Hazardous waste operations and emergency response (Hazwoper) training under OSHA 1910.120 is the most demanding of all environmental health and safety topics. But here's the rub: Most EHS pros recognize that almost anyone can conduct - and nearly every student will pass - a Hazwoper course.

Employers are burdened with selecting Hazwoper training from providers that all may claim to meet OSHA's (limited) requirements. OSHA provides Hazwoper "Training Curriculum Guidelines" at Appendix E to 1910.120, but these guidelines are not enforceable. Few trainers would honestly say they do not follow Appendix E training guidelines. And OSHA's standard for trainers simply boils down to: "Trainers shall be qualified to instruct employees about the subject matter that is being presented in training."

So how do you identify best, average, or bad training providers? Word of mouth and other recommendations are fine but may be inadequate. Different employers may have different needs and expectations.

One method is to measure a potential Hazwoper trainer using the ten elements described in this article. Score each element from zero to ten points. Under perfect conditions a trainer could score 100 percent. Scores can help you distinguish the quality between Hazwoper trainers.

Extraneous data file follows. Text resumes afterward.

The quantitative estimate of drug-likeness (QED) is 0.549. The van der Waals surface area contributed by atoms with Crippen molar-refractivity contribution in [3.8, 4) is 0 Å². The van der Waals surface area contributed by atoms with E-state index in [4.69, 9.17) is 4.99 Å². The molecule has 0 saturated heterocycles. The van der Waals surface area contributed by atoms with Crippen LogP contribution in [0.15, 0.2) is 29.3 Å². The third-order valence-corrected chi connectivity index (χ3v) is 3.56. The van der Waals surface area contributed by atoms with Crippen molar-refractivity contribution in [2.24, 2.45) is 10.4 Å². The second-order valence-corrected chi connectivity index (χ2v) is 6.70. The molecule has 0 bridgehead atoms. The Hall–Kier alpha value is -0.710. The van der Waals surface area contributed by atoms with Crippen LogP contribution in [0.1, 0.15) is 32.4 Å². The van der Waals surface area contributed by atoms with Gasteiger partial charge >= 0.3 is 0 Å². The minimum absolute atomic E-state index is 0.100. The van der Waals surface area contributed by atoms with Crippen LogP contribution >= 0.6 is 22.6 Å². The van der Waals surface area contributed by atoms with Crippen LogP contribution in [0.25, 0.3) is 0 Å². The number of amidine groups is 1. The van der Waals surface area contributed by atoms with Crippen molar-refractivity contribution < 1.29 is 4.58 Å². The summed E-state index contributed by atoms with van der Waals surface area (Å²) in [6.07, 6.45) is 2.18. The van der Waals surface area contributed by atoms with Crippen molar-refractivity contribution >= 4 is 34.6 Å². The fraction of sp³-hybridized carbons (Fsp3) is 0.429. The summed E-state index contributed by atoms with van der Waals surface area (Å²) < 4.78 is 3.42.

1) Model programs - Anyone may provide a Hazwoper "train-the-trainer" program, but some institutions such as the Community and College Consortium for Health and Safety Training provide model programs that are a step above others. Apprentice training, where one trainer learns under another trainer, may not qualify as a "train-the-trainer" program.

The best Hazwoper train-the-trainer programs cover training techniques, including methods for adult learners, in addition to in-depth lecture and hands-on work with technical and regulatory subjects. Printed course material should have peer review and acceptance. Courses vary in length and subject matter. Ask to see the agenda for the training. Ask to see the trainer's certificate for attending the course. Provide one point (up to 10) for each day of qualified training.

2) Annually updates - Score ten points if the trainer has completed a formal refresher course on Hazwoper training within the past year. If not, provide one point (up to ten) for each specific Hazwoper subject that the trainer was refreshed in during the preceding year. Allow some points for refresher training no more than two years old.

3) Field experience - Subjectively score Hazwoper field experience. Exclude training experience. A full-time hazardous waste site employee or emergency responder, teaching Hazwoper part-time, should be granted ten points. If field experience relates to just one activity such as air monitoring, restrict points accordingly. Reduce points if field experience is more than five years old.

4) Insurance - Is the trainer covered by professional and general liability insurance with sufficient coverage? In some cases other insurance such as workers' compensation or auto coverage may be needed. Does the insurance coverage include training activities such as Hazwoper? Make sure the coverage does not exclude important aspects such as hands-on training (some policies may exclude this work). Zero points if no insurance coverage is demonstrated. Provide ten points if full insurance coverage is demonstrated.